With Auburn's annual spring comes the high expectations and anticipation for the coming up season -- especially at the quarterback position.
The question mark surrounding the on-going quarterback battle at Auburn has been one of the more polarizing battles in college football. The four-way battle has been kept tight-lipped during spring practice regarding who is ahead of who, but the competitive nature of the battle has been praised by coaches.
“The biggest thing is, you know, you can tell they’re desperate to be coached,” Auburn coach Gus Malzahn said. “As far as everything goes with the details, they’re all competitors. It’s been a very healthy competition so far. Now, at the same time, you rotate four guys, it’s tough to have continuity and consistency and everything that goes with that. The first week, we really went three full groups. When you rotate three full groups, you’re rotating a lot of different people.
“We’re kind of starting to narrow that thing down this week to really just going two and rotating some of the younger guys in with the first two groups. That’s usually when you can start getting consistent and get everybody around the quarterback where they should be, so you can really evaluate a quarterback more precisely. So, we’re kind of getting to that point this week, as far as just going with two groups. But their attitude has been good. Like I said, they all want to win the job, and that’s the biggest thing.”
A-Day will not reveal much of the future of the offense with Malzahn keeping offensive play-calling simple, letting the quarterbacks just simply handle the offense and getting the young quarterbacks in front of a crowd.
“Managing the offense,” Malzahn said. “We’ve been putting in installs, we reinstalled, and then it gets to be a point that you just play the game. You let them play a game. And my experience is, you get them in front of a crowd and certain guys respond differently than others. Like I said, we let them go live. We learned a lot. But really just managing the offense and getting the ball in the end zone.”
The non-contact part of the Auburn spring scrimmage will hinder the ability for the quarterbacks to fully display their abilities and Malzahn expressed this concern and is why earlier in the spring, he let the quarterbacks go live for a closed scrimmage.
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“It’s kinda been on our minds but you know gather so much more information by letting the guys play because when you quick whistle things and they take off, you question yourself, ‘would he have been tackled, would he have not been tackled,’” Malzahn said. “Then you get them with their decision making and you also get to see them protecting the football and everything that goes with it. There’s a lot of teachable moments.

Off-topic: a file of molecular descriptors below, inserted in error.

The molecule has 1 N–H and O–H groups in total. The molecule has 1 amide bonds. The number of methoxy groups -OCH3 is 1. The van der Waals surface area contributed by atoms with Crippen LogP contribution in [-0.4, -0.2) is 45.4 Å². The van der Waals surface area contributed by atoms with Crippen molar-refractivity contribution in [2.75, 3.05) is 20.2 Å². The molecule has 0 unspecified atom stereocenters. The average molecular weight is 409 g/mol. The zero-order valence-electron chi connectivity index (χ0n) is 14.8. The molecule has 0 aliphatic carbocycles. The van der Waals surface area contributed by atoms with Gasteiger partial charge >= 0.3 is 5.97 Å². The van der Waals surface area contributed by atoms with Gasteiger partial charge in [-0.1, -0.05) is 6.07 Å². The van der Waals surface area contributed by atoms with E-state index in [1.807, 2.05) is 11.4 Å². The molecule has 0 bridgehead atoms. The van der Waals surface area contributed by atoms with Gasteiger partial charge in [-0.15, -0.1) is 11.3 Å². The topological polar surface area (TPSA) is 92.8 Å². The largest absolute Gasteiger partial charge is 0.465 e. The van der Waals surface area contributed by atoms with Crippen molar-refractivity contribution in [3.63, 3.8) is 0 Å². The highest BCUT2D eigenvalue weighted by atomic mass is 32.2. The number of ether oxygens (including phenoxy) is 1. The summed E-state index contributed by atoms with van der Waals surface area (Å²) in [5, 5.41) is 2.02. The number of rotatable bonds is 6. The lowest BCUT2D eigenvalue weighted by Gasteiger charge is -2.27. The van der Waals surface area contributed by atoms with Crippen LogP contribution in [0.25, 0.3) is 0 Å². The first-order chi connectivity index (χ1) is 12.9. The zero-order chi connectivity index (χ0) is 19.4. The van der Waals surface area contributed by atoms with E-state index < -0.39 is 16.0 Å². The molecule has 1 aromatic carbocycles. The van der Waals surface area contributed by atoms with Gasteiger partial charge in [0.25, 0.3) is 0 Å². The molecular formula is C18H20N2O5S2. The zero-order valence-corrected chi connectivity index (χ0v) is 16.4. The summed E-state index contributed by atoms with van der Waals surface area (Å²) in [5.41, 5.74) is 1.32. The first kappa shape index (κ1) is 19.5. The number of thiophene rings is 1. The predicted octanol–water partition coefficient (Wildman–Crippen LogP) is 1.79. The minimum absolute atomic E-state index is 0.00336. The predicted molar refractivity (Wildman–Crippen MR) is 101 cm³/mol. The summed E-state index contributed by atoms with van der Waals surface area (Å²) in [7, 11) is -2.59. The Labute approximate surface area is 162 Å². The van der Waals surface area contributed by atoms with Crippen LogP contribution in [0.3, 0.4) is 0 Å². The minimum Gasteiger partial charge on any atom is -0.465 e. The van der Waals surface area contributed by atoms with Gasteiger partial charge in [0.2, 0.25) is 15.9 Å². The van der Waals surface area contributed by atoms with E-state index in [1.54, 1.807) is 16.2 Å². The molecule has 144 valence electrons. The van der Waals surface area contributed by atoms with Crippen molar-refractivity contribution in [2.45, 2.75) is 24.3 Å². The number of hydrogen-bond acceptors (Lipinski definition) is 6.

“We do have quite a bit of inexperience at the quarterback position, so it just felt like it was very important that we did that. You know the scrimmage was pretty bland, offensively and defensively, we didn’t do a whole lot on either side of the football but that was by design, too, letting our quarterbacks go live with everything that goes with it, but we learned some things.”
All of Auburn’s quarterbacks could be defined as mobile, so with the inability to use their legs, the success of the quarterbacks will need to come from their arms.
This takes away from the more athletic quarterbacks, Joey Gatewood and Malik Willis, who rely on their athleticism more than Cord Sandberg and Bo Nix.
It will be the first time the public will lay eyes on the quarterbacks in action and assumptions will be drawn about who should be the starting quarterback of Auburn come next season.
It is unlikely that the future starter will win his job from his performance at A-Day. It is far more likely that the answer will not come until fall camp.
The biggest thing to be remembered from Saturday’s scrimmage is to take the results with a grain of salt because for example, in 2010’s A-Day, Cam Newton did not look like a quarterback that would end up winning the Heisman Trophy and bringing Auburn its first Championship in over 50 years.
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